W3C home > Mailing lists > Public > www-rdf-calendar@w3.org > December 2002

Re: ical schema based on 1 test case: mtg.ics

From: Charles McCathieNevile <charles@w3.org>
Date: Sat, 21 Dec 2002 00:28:31 -0500 (EST)
To: Dan Connolly <connolly@w3.org>
cc: <www-rdf-calendar@w3.org>
Message-ID: <Pine.LNX.4.30.0212202320020.11312-100000@tux.w3.org>

On 20 Dec 2002, Dan Connolly wrote:

>
>Following from our discussion today about the new workspace
>  http://www.w3.org/2002/12/cal/
[snip]
>Some design choices I'd like confirmation on...
>maybe these belong in the schema or in some
>other documentation...
[snip]
>calscale: previously, I treated GREGORIAN as a symbol
>(i.e. a URI) rather than a string. I backed
>that out because I don't think calscale is
>worth bothering with. I've never seen anything
>other than GREGORIAN, and the semantics
>of anything else isn't even specified by
>RFC 2445.

I am more and more coming across the situation where I want to know when
ramadan occurs, because it is equivalent to christmas in the US or Autralia
as a time when a whole lot of people are relatively inactive. I suspect
knowing Jewish holidays would be helpful to a number of people as well.
Although it is possible to just collect a comparison table that says "Ramadan
falls on this date and that date" it would be cleaner design to swap the
calendar as desired. (It would also be possible for a few well-known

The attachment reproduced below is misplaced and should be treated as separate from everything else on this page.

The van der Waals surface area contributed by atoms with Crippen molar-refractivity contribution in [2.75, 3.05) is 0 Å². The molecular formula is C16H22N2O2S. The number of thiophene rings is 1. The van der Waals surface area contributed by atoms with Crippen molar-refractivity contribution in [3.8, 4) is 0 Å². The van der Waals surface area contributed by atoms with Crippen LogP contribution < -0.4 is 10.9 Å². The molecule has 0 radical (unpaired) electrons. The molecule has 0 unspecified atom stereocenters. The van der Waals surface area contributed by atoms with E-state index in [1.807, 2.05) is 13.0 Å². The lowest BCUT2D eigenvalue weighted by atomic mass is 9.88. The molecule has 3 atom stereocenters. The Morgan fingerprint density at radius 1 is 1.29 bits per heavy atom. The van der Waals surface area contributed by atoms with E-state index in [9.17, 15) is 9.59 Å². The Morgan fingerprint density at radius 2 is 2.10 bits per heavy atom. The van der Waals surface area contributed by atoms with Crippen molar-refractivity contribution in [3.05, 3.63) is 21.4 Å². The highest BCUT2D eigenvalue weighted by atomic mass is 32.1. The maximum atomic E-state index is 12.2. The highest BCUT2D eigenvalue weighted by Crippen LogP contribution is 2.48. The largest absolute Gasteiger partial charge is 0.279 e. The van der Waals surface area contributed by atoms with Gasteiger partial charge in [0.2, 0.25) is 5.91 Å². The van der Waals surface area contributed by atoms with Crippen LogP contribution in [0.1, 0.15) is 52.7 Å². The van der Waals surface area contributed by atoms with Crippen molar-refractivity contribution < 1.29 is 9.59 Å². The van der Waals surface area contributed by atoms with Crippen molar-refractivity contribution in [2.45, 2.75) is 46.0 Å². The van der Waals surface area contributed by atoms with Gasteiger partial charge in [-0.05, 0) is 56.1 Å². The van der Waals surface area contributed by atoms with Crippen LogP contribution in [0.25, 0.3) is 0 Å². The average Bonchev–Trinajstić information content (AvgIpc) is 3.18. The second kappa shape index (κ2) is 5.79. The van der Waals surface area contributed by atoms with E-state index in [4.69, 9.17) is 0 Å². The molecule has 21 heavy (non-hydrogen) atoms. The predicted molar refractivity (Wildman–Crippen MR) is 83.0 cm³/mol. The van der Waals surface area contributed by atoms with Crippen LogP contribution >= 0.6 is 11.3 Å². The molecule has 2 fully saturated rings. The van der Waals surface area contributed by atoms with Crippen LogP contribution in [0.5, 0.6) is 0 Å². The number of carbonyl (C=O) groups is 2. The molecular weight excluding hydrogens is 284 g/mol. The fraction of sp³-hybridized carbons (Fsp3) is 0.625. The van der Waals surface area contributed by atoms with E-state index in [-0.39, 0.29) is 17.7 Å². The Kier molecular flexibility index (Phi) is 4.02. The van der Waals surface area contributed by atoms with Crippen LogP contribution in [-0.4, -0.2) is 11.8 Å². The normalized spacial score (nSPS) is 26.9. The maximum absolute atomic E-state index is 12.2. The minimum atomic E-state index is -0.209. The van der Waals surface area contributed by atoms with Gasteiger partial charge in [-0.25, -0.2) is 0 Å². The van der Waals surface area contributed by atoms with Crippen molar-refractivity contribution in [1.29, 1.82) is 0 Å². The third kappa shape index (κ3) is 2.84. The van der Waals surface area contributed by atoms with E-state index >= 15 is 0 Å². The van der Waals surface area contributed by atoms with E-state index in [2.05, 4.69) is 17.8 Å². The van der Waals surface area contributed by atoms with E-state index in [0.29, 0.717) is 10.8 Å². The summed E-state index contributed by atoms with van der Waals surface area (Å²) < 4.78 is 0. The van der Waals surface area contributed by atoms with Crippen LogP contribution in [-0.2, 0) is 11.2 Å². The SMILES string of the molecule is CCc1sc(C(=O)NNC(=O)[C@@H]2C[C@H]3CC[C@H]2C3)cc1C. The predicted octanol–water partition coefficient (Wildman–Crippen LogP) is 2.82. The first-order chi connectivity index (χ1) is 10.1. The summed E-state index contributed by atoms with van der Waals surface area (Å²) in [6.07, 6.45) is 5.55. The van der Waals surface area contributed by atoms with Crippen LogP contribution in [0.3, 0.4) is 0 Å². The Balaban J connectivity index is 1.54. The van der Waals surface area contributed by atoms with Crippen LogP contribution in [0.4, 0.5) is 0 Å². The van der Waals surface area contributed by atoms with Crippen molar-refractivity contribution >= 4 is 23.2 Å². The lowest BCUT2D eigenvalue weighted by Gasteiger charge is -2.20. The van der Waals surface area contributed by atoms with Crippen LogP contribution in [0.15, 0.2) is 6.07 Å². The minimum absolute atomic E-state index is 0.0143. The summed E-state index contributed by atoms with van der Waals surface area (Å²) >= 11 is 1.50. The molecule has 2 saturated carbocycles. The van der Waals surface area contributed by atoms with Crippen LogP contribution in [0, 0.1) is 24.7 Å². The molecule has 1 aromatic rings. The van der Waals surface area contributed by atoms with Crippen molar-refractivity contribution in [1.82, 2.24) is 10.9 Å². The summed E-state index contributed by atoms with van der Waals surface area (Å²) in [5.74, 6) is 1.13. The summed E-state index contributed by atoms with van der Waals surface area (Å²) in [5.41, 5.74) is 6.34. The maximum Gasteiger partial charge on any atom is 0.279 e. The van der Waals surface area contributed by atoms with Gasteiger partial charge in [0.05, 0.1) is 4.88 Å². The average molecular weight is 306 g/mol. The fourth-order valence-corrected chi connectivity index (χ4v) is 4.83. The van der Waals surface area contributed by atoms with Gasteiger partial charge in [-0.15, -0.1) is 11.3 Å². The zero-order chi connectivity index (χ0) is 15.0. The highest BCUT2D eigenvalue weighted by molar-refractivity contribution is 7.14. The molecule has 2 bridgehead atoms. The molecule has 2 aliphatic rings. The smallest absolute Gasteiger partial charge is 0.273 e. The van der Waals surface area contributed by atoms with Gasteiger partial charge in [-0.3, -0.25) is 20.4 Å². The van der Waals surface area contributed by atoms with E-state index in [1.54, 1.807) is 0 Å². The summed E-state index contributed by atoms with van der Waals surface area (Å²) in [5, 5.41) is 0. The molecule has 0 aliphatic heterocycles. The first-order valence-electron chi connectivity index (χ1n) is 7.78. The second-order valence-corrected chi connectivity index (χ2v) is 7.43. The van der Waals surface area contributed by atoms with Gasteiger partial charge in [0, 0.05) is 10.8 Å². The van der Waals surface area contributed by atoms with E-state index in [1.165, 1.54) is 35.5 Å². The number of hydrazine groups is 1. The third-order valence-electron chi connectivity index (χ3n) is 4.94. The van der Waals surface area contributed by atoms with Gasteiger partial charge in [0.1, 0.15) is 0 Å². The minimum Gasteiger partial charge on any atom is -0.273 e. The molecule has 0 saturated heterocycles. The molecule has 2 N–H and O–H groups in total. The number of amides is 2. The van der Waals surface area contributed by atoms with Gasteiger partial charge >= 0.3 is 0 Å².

characters to rely on well-known names - it is not architecturally elegant,
but for many applications it works sufficiently well).

Other use cases I have come across for non-Gregorian calendaring, or for
wanting to find the correspondences:

Planning according to menstrual cycle. This is something that real people do.
Often these will follow a lunar calendar, in which case an islamic calendar
works, or they will be regulated on a strict cycle of 28 days. (Without a
regular cycle it is rare to plan as if there is one, of course). This is the
strongest case I can think of for semantic richness in calendar descriptions.

Historical dating. The Gregorian calendar was adopted at different times in
different places. The last major country I know of to adopt it was China, in
1949. The USSR adopted it as a result of the bolshevik revolutio, the UK and
its then American colonies adopted it in the mid 18th century, long after
much of Europe. So comparing dates it is important to know what the calendar
in question is. (Although this problem was the one that motivated the
adoption of the Gregorian Calendar it isn't actually very strong, because
there is a relatively small need for precise date comparison.)

Astrology. People do this. Being able to look up the ephemerides in your
normal calendar is going to be the thing that makes that calendar valuable to
a number of people. (It would once have been important to navigators too,
but GPS probably means there isn't a significant number of users in that
group now).

Finding Easter. For non-orthodox churches (which is my own use case, and
therefore the one I am most familiar with) I believe this can be readily
determined with only a lunar calendar, a solar calendar, and a jewish
calendar (I need to know the first full moon after the equinox, and then
whether or not pasoch falls on that date). Aside from the planning involved
for christian folks there are a lot of secular events that take advantage of
what (in Australia and Europe) is a major holiday

Cheers

Chaals
Received on Saturday, 21 December 2002 00:28:34 GMT

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